Dustin Schroeder1, Winnie Chu1
1Stanford University, Stanford, United States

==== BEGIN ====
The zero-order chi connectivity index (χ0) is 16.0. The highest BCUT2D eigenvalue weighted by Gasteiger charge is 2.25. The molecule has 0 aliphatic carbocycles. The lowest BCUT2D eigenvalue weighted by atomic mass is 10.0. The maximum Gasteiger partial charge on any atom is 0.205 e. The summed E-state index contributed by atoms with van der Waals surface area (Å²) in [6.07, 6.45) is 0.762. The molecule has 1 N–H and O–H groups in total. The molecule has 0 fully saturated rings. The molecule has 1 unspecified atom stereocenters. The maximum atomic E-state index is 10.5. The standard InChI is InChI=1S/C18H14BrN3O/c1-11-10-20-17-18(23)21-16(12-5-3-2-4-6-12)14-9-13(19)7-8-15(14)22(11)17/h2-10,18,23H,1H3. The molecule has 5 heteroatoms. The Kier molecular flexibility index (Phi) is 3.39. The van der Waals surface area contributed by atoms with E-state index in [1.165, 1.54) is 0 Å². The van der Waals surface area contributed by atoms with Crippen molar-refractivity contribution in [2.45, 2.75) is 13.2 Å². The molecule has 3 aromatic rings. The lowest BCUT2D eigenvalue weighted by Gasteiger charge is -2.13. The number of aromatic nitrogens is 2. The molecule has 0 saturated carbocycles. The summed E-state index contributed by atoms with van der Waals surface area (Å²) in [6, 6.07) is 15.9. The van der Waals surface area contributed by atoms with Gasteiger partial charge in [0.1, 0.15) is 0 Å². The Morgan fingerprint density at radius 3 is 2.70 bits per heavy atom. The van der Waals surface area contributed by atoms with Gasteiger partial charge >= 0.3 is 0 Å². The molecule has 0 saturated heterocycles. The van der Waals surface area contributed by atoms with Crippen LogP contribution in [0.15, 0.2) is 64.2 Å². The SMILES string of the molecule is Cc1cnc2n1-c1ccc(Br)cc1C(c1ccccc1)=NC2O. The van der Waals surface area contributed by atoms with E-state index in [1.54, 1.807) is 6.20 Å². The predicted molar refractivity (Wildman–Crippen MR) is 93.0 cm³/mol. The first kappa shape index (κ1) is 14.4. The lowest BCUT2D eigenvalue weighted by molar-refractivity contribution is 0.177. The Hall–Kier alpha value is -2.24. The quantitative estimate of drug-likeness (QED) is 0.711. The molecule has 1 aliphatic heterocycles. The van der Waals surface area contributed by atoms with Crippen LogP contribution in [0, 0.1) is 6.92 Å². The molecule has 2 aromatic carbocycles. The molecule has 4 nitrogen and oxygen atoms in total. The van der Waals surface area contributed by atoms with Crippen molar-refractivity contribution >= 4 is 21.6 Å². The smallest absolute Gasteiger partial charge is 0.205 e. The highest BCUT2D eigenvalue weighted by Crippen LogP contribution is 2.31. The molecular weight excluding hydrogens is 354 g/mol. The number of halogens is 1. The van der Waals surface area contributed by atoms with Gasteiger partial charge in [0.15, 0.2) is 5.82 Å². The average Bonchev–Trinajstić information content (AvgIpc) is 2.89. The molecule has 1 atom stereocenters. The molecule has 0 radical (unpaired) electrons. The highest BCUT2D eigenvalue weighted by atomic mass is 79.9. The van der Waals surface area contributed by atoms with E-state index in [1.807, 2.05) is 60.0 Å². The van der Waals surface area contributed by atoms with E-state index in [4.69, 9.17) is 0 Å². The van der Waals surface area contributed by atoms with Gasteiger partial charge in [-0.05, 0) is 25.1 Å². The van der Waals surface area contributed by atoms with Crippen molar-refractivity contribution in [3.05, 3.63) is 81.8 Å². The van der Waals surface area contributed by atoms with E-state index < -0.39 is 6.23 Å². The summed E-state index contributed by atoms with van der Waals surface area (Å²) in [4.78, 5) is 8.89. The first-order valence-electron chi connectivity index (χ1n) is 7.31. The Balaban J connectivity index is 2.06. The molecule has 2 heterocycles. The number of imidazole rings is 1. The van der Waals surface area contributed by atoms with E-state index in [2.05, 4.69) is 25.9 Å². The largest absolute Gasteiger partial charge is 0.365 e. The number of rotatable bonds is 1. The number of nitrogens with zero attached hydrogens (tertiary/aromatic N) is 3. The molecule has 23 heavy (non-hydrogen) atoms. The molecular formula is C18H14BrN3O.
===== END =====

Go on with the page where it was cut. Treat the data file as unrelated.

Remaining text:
Geothermal heat flux exerts a fundamental control on the behavior, stability, and evolution of ice sheets. However, this basal boundary is also exceedingly difficult and costly to measure directly. Geophysical remote sensing technique provides a cheap and effective way to constrain the distribution of geothermal heat that is critical for the initialization and spin-ups of predictive ice sheet models. Airborne ice penetrating radar sounding can provide observations of englacial and subglacial conditions at the catchment- to continent-scale. Specifically, the character and strength of radar bed echoes encode information about the thermal and hydrologic state of the ice sheet and its bed. While on an echo-by-echo basis, this information is highly non-unique, on a regional basis advanced radar processing approaches can disambiguate englacial- and subglacial-genic signals. However, even high-fidelity basal condition mapping does not directly map geothermal heat flux . This requires careful and creative application of hydrological, geologic, and glaciological assumptions and information to the parameter estimation problem. However, despite these considerable challenges, we will demonstrate how to combine radar sounding data with subglacial hydrologic and thermo-mechanical models to place meaningful observational constraints geothermal heat flux in a range of glaciological settings. We present a range of promising applications and problems for these approaches as well as their underlying assumptions, enabling conditions, and inherent limitations.